I am a Ph.D. student studying the intellectual, religious and cultural history of early modern Europe. My dissertation examines the fraught debates about models of episcopacy that took place in the Catholic Church and Church of England from 1560 onwards. My research interests more generally include the history of knowledge-making, the history of religious practice, and how early moderns understood, classified, and sought to recreate ancient scripts, social and religious rituals, art, sites of scholarship, and more.
I entered the program in 2015. In 2016-17 I co-organized the Center for the Study of Books and Media talk series with Stephanie Pope. I was a co-founding co-editor of JHIBlog, the blog for the Journal of the History of Ideas, through 2016. With Frederic Clark and Erin Schreiner, I co-curated the exhibit, Readers Make Their Mark: Annotated Books at the New York Society Library (2015). Continuing my interest in marginalia, I am currently involved in the Winthrop Family Project here at Princeton, where I work on (among other things) almanacs, religious diaries, and barrels of books on the move.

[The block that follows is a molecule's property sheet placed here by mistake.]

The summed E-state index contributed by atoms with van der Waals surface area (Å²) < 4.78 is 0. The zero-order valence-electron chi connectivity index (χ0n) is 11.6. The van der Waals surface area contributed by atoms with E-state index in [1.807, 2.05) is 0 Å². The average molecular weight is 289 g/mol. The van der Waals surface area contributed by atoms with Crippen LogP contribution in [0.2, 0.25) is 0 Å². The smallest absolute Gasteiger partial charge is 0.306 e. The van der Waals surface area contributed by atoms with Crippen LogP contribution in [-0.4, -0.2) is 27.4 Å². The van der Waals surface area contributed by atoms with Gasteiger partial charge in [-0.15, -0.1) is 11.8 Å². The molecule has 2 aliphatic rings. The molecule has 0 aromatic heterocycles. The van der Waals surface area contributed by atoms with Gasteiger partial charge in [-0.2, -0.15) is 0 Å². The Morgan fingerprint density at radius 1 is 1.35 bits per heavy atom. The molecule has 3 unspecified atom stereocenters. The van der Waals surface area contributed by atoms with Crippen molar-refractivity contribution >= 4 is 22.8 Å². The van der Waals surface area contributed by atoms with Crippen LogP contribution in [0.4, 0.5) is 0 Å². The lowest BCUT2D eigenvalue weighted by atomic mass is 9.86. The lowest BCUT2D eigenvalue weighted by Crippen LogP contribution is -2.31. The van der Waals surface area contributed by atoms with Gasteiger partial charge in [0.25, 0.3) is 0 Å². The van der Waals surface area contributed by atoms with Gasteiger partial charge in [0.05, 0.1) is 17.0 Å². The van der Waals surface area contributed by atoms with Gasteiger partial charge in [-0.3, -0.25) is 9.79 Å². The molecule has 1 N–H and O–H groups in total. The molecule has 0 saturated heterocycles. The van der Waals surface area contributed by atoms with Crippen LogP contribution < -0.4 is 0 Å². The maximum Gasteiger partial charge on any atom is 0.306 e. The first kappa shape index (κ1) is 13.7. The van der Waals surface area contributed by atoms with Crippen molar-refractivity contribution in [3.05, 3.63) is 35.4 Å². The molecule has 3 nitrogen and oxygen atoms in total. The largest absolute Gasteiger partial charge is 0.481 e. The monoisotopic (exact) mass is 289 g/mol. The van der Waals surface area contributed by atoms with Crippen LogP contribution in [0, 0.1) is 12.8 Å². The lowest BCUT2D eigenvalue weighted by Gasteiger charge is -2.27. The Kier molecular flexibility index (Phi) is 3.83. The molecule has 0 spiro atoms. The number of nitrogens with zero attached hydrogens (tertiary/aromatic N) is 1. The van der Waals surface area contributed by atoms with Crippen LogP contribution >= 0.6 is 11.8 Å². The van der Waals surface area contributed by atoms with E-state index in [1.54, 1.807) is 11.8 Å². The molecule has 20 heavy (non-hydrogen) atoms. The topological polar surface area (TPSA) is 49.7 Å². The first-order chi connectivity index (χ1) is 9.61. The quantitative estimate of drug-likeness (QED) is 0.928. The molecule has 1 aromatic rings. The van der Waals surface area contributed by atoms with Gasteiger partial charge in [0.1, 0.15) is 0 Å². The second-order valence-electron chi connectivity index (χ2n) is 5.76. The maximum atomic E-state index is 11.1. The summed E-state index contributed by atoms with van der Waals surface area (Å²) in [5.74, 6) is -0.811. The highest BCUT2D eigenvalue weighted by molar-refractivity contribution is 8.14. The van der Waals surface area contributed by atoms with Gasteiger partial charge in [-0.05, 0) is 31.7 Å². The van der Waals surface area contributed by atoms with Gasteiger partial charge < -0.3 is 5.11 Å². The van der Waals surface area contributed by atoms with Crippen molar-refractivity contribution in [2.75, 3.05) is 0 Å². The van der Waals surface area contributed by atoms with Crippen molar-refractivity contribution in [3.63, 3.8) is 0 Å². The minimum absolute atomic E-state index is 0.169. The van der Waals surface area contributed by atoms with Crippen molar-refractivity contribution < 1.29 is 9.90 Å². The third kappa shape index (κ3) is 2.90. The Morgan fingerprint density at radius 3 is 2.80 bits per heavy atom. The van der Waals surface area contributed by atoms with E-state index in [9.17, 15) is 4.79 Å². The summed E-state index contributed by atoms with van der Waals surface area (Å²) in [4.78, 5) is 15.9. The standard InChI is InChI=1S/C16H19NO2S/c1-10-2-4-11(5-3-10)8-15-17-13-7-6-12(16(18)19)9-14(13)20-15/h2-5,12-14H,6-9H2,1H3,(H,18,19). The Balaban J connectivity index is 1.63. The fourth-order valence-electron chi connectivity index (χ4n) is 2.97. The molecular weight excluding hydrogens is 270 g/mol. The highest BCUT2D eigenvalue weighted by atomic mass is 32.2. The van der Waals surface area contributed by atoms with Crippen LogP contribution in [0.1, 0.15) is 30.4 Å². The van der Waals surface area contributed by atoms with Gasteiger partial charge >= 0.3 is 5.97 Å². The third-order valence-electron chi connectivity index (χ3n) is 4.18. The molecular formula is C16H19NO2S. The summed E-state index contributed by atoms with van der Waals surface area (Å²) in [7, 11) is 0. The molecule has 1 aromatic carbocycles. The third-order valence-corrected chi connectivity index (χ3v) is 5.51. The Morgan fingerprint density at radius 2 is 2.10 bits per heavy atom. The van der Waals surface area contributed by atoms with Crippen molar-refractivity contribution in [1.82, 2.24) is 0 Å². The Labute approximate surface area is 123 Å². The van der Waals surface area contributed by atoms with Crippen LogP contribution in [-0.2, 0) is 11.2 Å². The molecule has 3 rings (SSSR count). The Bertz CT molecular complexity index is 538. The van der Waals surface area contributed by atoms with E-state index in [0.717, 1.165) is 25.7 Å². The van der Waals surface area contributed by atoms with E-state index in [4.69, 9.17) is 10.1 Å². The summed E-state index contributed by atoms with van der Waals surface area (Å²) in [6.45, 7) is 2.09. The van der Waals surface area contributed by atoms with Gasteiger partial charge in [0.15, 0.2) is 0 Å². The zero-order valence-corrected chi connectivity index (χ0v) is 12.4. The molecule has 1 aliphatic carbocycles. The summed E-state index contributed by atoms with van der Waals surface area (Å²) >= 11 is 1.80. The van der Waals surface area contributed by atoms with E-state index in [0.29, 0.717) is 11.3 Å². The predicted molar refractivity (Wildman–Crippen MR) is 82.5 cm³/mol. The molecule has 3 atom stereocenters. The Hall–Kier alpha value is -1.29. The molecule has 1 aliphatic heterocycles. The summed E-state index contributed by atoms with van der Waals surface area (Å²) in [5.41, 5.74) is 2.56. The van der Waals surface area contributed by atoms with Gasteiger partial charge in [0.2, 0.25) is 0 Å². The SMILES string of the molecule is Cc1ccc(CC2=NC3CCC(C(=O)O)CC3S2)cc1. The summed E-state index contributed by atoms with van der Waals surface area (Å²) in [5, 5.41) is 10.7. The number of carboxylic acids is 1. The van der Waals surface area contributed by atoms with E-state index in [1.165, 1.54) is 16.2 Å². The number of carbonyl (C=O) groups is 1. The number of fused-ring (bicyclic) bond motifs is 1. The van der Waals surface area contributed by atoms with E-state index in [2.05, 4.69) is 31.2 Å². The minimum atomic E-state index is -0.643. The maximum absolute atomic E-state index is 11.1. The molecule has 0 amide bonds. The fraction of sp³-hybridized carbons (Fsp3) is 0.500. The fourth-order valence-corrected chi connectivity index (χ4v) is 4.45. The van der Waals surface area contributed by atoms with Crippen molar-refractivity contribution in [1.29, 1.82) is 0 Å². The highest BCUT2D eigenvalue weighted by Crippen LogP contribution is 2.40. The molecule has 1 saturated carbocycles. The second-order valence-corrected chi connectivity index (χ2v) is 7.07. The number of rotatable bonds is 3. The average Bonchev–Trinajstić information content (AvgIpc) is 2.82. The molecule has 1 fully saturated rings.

I received my B.A. from Princeton in 2013. I studied classics at Columbia University (2013-14) and early modern history at Trinity College, Cambridge as a Gates Cambridge Scholar (2014-15). In 2017-18, I was based at the Università di Bologna in order to pursue research on my dissertation as a Fulbright doctoral grantee.
“Licking the ‘beare whelpe’: William Lambarde and Matthew Parker Revise the Perambulation of Kent.” Journal of the Warburg and Courtauld Institutes 81 (2018): 154–171.
R. Calis, F. Clark, C. Flow, A. Grafton, M. McMahon, and J. M. Rampling, “Passing the Book: Cultures of Reading in the Winthrop Family, 1580 – 1730.” Past & Present 241, no. 1 (2018): 69–141. https://doi.org/10.1093/pastj/gty022